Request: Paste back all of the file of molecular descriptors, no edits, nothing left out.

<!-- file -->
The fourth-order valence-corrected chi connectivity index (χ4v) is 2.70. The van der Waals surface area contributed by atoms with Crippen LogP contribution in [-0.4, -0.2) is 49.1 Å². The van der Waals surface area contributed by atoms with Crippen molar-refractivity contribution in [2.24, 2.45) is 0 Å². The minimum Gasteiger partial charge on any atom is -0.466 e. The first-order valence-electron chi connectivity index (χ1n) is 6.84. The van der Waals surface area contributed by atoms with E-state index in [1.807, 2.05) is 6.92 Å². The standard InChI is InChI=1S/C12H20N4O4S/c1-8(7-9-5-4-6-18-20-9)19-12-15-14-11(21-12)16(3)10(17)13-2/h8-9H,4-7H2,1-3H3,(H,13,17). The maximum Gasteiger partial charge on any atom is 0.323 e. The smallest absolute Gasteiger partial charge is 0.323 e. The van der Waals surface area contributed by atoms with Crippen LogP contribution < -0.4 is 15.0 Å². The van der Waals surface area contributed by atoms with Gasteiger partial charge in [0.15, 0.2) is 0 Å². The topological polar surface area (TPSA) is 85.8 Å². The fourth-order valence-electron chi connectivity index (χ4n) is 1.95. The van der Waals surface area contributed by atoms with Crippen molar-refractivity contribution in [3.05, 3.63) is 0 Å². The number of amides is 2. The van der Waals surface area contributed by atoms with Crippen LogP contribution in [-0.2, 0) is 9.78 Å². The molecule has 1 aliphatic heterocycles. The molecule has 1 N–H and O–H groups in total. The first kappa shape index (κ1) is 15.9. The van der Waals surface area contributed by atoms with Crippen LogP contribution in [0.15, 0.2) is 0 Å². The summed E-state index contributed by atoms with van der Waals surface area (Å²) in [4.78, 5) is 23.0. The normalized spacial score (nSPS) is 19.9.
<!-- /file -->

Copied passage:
The fourth-order valence-corrected chi connectivity index (χ4v) is 2.70. The van der Waals surface area contributed by atoms with Crippen LogP contribution in [-0.4, -0.2) is 49.1 Å². The van der Waals surface area contributed by atoms with Crippen molar-refractivity contribution in [2.24, 2.45) is 0 Å². The minimum Gasteiger partial charge on any atom is -0.466 e. The first-order valence-electron chi connectivity index (χ1n) is 6.84. The van der Waals surface area contributed by atoms with E-state index in [1.807, 2.05) is 6.92 Å². The standard InChI is InChI=1S/C12H20N4O4S/c1-8(7-9-5-4-6-18-20-9)19-12-15-14-11(21-12)16(3)10(17)13-2/h8-9H,4-7H2,1-3H3,(H,13,17). The maximum Gasteiger partial charge on any atom is 0.323 e. The smallest absolute Gasteiger partial charge is 0.323 e. The van der Waals surface area contributed by atoms with Crippen LogP contribution < -0.4 is 15.0 Å². The van der Waals surface area contributed by atoms with Gasteiger partial charge in [0.15, 0.2) is 0 Å². The topological polar surface area (TPSA) is 85.8 Å². The fourth-order valence-electron chi connectivity index (χ4n) is 1.95. The van der Waals surface area contributed by atoms with Crippen molar-refractivity contribution in [3.05, 3.63) is 0 Å². The number of amides is 2. The van der Waals surface area contributed by atoms with Crippen LogP contribution in [-0.2, 0) is 9.78 Å². The molecule has 1 aliphatic heterocycles. The molecule has 1 N–H and O–H groups in total. The first kappa shape index (κ1) is 15.9. The van der Waals surface area contributed by atoms with Crippen LogP contribution in [0.15, 0.2) is 0 Å². The summed E-state index contributed by atoms with van der Waals surface area (Å²) in [4.78, 5) is 23.0. The normalized spacial score (nSPS) is 19.9.